John Gilstrap is the New York Times bestselling author of Lethal Game, Blue Fire, Stealth Attack, Crimson Phoenix, Hellfire, Total Mayhem, Scorpion Strike, Final Target, Friendly Fire, Nick of Time, Against All Enemies, End Game, Soft Targets, High Treason, Damage Control, Threat Warning, Hostage Zero, No Mercy, Nathan’s Run, At All Costs, Even Steven, Scott Free and Six Minutes to Freedom. Four of his books have been purchased or optioned for the Big Screen. In addition, John has written four screenplays for Hollywood, adapting the works of Nelson DeMille, Norman McLean and Thomas Harris. A frequent speaker at literary events, John also teaches seminars on suspense writing techniques at a wide variety of venues, from local libraries to The Smithsonian Institution. Outside of his writing life, John is a renowned safety expert with extensive knowledge of explosives, weapons systems, hazardous materials, and fire behavior. John lives in the Eastern Panhandle of West Virginia.

29 thoughts on “Radio Dreams Fulfilled

  1. Congratulations! So proud of you.
    I used to do PSAs for the radio station back home. I apprently have an “easy to wake up to” voice, whatever that is. Good times!

  2. Congratulations, John! Good advice on getting over our introversion and getting out there. And good luck with your radio work. I hope it is a long run and very fulfilling.

  3. Congratulations, John! I was what was known as a “dj” (disc jockey) in Akron and San Francisco in the early 1970s. It was quite a rush. I have had more than one person tell me that I had a face made for radio. What a compliment! Anyway, I’m listening to your lead in commercials right now (“I hear you hit your mom’s window with a softball!”).

  4. I consider being invited as a guest on a SinC webinar big time enough for me. Congrats on a realized dream. (I followed your link hoping to listen–it’s been 10 minutes of commercials so far, but I’ll keep the link open for a while longer and hope to hear you.)

  5. How fun, John! Congratulations! You have truly found the magic portal into small town life.

    For years, local radio stations have interviewed me about the annual writers conference and author events. Two hosts included a father and later his daughter who carried the family radio tradition to the second generation.

    I’m no longer nervous but, every time after the interview, there’s always the darn- it moment when I think I SHOULD have said this or that, even though I take a crib sheet.

    Any pointers on how to think faster on one’s feet?


    • Toastmasters International clubs have a feature called “Table Topics,” where the Toastmaster of the evening/morning assigns topics and selects speakers who must hold forth thereon for one to two minutes. It’s a great exercise for learning to think on your feet in public.

      Sometimes topics are assigned by drawing something from a hat: a newspaper clipping, a fortune cookie, a small object, a horoscope, almost anything.

      When one table topics speaker drew “Why is the sky blue?” he claimed to be an expert on atmospheric physics (he was a salesman) and said that although he knew the answer, it would be far too technical for the audience to follow. So he proposed dividing the question in two: “Why?” and “Is the sky blue?”

      He answered the first with “Why not?” and the second with “Yes, the sky is blue,” and sat down.

      Several resources here:

  6. Congratulations, John! I’ve always admired people who can keep things moving on a radio show. I imagine being extroverted is a huge advantage.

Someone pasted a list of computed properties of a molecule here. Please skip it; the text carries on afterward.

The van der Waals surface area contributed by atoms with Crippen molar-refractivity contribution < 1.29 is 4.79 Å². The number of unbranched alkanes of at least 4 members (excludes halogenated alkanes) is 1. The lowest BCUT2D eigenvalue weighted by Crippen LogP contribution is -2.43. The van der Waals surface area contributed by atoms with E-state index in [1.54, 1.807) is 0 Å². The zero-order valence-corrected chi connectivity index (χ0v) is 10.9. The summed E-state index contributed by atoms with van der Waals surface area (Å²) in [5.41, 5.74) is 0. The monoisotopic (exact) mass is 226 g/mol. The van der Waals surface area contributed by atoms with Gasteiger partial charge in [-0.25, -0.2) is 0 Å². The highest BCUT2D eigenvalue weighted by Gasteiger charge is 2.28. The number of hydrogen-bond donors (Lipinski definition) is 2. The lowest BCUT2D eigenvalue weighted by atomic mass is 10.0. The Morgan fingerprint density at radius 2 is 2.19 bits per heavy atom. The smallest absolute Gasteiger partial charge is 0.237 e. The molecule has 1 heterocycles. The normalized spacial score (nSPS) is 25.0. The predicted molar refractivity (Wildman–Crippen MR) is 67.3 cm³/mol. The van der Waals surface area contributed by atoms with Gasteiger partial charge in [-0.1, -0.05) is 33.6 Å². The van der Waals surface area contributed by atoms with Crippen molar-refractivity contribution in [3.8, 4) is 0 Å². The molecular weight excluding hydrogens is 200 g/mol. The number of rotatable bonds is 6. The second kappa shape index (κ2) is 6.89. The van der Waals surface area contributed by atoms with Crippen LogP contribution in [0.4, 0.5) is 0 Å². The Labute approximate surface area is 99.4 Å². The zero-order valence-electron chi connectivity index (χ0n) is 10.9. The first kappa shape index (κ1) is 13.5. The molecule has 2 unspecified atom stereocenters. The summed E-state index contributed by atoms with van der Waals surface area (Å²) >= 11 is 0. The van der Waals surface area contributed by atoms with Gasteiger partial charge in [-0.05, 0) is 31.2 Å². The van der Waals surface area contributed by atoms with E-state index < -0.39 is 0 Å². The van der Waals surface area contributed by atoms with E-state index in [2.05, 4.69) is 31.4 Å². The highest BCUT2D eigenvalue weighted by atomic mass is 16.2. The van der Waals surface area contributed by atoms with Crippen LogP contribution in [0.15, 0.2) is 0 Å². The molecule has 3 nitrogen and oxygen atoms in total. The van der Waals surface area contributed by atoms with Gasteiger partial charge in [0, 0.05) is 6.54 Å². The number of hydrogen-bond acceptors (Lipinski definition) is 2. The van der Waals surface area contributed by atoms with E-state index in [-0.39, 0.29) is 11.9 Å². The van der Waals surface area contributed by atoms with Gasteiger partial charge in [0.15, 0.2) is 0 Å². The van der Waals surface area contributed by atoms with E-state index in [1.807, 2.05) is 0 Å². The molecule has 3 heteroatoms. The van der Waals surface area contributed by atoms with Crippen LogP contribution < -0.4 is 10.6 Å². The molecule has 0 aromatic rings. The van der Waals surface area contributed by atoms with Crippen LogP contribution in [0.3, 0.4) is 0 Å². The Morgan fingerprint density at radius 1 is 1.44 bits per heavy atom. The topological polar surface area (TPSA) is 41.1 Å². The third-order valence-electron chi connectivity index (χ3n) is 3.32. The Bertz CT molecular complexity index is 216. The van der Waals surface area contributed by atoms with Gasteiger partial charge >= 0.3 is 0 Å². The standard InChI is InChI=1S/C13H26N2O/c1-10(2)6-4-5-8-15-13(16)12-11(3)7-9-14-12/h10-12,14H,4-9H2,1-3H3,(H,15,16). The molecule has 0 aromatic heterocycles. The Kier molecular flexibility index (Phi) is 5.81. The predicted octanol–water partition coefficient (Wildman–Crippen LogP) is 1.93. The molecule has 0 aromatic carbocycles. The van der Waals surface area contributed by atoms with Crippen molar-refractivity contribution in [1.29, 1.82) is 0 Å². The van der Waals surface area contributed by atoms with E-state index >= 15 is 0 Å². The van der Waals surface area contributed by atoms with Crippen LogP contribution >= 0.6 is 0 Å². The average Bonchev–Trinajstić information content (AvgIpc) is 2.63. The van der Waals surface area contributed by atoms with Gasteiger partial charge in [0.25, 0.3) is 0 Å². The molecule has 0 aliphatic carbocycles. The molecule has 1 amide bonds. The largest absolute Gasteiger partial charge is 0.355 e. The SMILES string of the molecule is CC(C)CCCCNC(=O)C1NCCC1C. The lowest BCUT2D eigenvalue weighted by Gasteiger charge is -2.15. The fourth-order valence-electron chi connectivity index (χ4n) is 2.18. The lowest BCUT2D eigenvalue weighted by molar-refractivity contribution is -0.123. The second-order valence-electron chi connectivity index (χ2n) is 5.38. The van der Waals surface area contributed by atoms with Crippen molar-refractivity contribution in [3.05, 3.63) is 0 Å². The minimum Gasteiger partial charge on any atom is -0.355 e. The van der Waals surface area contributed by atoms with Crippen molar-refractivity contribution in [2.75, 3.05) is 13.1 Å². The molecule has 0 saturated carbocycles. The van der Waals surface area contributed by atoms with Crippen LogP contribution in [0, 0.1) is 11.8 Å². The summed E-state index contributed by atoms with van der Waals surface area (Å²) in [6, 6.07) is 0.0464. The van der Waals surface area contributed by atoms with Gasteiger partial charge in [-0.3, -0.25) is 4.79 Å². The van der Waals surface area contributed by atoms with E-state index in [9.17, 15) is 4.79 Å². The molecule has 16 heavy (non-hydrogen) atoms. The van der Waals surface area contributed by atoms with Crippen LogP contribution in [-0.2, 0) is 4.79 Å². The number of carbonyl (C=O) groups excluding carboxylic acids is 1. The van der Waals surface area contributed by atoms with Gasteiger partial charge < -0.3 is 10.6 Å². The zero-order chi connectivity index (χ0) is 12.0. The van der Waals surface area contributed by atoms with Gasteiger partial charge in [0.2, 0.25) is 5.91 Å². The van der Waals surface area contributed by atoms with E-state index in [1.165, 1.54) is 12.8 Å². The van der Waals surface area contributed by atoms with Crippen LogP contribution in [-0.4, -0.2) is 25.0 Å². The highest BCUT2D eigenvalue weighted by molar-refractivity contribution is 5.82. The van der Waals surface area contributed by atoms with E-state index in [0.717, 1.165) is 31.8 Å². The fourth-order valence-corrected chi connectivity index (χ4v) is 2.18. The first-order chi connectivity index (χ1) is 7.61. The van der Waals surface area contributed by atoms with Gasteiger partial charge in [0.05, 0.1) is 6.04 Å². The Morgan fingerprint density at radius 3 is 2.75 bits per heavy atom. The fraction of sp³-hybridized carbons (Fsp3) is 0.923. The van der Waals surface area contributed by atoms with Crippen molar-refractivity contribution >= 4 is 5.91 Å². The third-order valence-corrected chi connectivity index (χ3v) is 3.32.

I missed your show this morning. Let us know the schedule so I can listen to a future one.

  7. Wow, John! How cool is that?

    I’m one of those shy introverts whose best days are spent At Home, thank you very much.

    However . . . I was recently asked to speak at a local chapter of CWIMA (Christian Women in Media Assoc.), which I belong to in name only. I was going to immediately turn it down, but something held me back. I then met with the leader of the local group, got acquainted, and told myself why not?

    I’m on the schedule for September 18 for a half hour presentation.

    Am I scared? Yup!

    Am I going to do it? Yup! πŸ™‚

  8. Congratulations, John! Having watched some of your videos on YouTube, I’m not surprised you’re a great fit for them. You have a terrific voice, made for radio.

    It can be a bit intimidating to “put ourselves out there,” so to speak, but when we extend ourselves, we naturally tend to make connections, which is what being human is all about. Your post is an excellent example πŸ™‚

    Have a great day.

  9. John, you and Tony Brueski of “Real Ghost Stories Online” would be soulmates. He was born obsessed by radio and did pretend radio shows when he was little. By the time he was a teen, he was on a local radio station then moved on to major stations. He saw the handwriting on the wall as stations began to be gobbled up conglomerates and the voice talent was a small group of people in one location. Anyway, he used his skills to turn his annual “share your ghost story” into a very successful podcast.

  10. I received the notice of a TKZ blog for the first time in weeks, and it was too late to listen in. I’ll have to content myself with watching one of your Youtube videos which are very good.
    I’m also one of those Type A extroverts as well and I’ll talk anywhere, like next week where I’ll be speaking to our local Methodist Church senior ladies…

  11. Love this post John! I worked for a few years as a copywriter at a radio station and I loved the energy, the fun and the passion of people doing what they loved. It also made me a better writer – learning to say what you have to say the best way possible in 30 seconds taught me to think about every single word.
    So glad your dream came true.